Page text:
# Capability study on rate of defect

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This topic contains 4 replies, has 4 voices, and was last updated by Alexandra 14 years, 6 months ago.

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- June 21, 2004 at 10:07 pm #23584

Jean JacquesParticipant@Jean-Jacques**Include @Jean-Jacques in your post and this person will**

be notified via email.Hello all,

I’m working on capability study and control chart implementation for production of welded components.

The production is 100% inspected and number of defective and qty produced are recorded.

There is no more monitoring than record of above mentionned data for each shift.

To better manage improvement I believe that control chart and capability study could hep me in this way.

However I meet some difficulties and will appreciate help regarding the following :

1- How can I calculate a capability (Cpk) regarding rate of defect ?

2- How to implement control chart when lower limit specified is the same than target (0 defect = 0 percent) ?

3- How to have a normal distribution when data will never be lower than target and in this case lower specified limit (0% of defect) ?

Many thanks for your help,

JJ.0June 24, 2004 at 5:54 am #56286

Arne ButhmannParticipant@Arne-Buthmann**Include @Arne-Buthmann in your post and this person will**

be notified via email.Hello JJ:

ad 1)To calculate a Cpk your data have to be continuous and you have to have specification limits (in your case you dont have spec limits 0 for defectives is not a specification, it reflects a way of thinking that there is no variation). To calculate Cpk you would need to measure your data continuously, e.g. measuring the weld strength in a destructive test of pull-off force in Newton and what is the spec here, what force must the weld connection stand?

ad 2) To display the defect rate (e.g. per shift) you should use the p-control-chart (instead of the individuals control-chart). Since specification (=target)-limits (in your case 0% defect) are not displayed in a control chart, because only statistically calculated control limits are shown, there is no problem if the target and the control limits are the same. (If you decide to measure the components, your control chart will have different control limits, anyway)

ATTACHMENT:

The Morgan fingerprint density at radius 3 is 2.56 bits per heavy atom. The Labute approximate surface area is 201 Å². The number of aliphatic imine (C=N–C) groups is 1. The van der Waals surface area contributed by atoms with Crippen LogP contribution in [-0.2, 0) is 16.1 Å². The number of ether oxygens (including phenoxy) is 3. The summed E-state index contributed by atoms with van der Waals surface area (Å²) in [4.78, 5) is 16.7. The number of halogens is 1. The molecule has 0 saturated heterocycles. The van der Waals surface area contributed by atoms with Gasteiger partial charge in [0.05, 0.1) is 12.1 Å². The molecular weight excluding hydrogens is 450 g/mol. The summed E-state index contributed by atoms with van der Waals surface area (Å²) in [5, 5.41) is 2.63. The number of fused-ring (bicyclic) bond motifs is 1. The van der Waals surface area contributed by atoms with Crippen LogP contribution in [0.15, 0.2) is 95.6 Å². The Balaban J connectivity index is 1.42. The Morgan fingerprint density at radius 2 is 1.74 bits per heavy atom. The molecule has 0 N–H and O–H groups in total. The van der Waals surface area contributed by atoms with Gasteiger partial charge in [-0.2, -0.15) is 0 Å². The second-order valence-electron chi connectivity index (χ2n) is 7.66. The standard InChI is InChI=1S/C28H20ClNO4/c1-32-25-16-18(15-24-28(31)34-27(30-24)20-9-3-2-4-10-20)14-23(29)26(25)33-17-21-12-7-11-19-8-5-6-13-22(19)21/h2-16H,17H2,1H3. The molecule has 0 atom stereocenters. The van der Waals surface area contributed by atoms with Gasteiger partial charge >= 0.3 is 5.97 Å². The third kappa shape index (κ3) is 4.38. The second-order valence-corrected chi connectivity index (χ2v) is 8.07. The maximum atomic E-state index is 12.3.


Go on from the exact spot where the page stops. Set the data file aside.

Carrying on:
ad 3) For discrete data (what the defect rate actually is) normal distribution is not assumed and, moreover, cannot even be expected. The p-chart makes no assumption of normal distribution but requires binomially distributed data.

Summarized: The best would be if you could measure the components instead of just counting defective parts. If this is not possible, use a p-chart to display the defect rate.

If you have any further questions, please ask!

Arne0June 24, 2004 at 10:17 pm #56287

Jean JacquesParticipant@Jean-Jacques**Include @Jean-Jacques in your post and this person will**

be notified via email.Dear Arne,

Thank you for your answer and advices.

I well understand that it could not be possible to calculate a Cpk without specification limits. Indeed considering Cpk is the evaluation of the centering of the distribution compared to the limits, it’s mandatory to have limits. However is budgeted scrap level could be consider as a upper limit and 0 as the lower ? With this consideration we will have the same case than for a perpendicularity or a flatness (no value under zero and only a maximum limit) ?

I also agree with your conclusion that it should be easiest to perform capability study on data issued from measurement. Unfortunatelly most of the defects come from visual inspection.0June 25, 2004 at 2:03 pm #56288Dear JJ,

Arne is right, visual inspection is just a part of “M” of DMAIC process.

Before you discuss about defects % or ppm, a target must be defined (could be zero = 100% of yields, no problem), your visual inspection is giving you how you are far from you target and the variation of yields, at visual inspection, give you indications about stability of your process around the target, no more. You have to put in place D,,AIC steps to have a full picture of what is happening (the root causes of what you see at visual inspection happen before, so there you must put in place a the corrective actions).

Hope this help.

Rgs,

Peppe0December 1, 2004 at 7:19 pm #56486

AlexandraParticipant@Alexandra**Include @Alexandra in your post and this person will**

be notified via email.Dear Peppe,

I agree that root causes occur before the visual inspection, and there seems to be quality problem of 100% visual inspection itself.

Can our inspectors screen out all defective units with false alarms as low as possible? how good are they at this?

Any suggestion to evaluate the inspection quality?

B.R.

Alexandra

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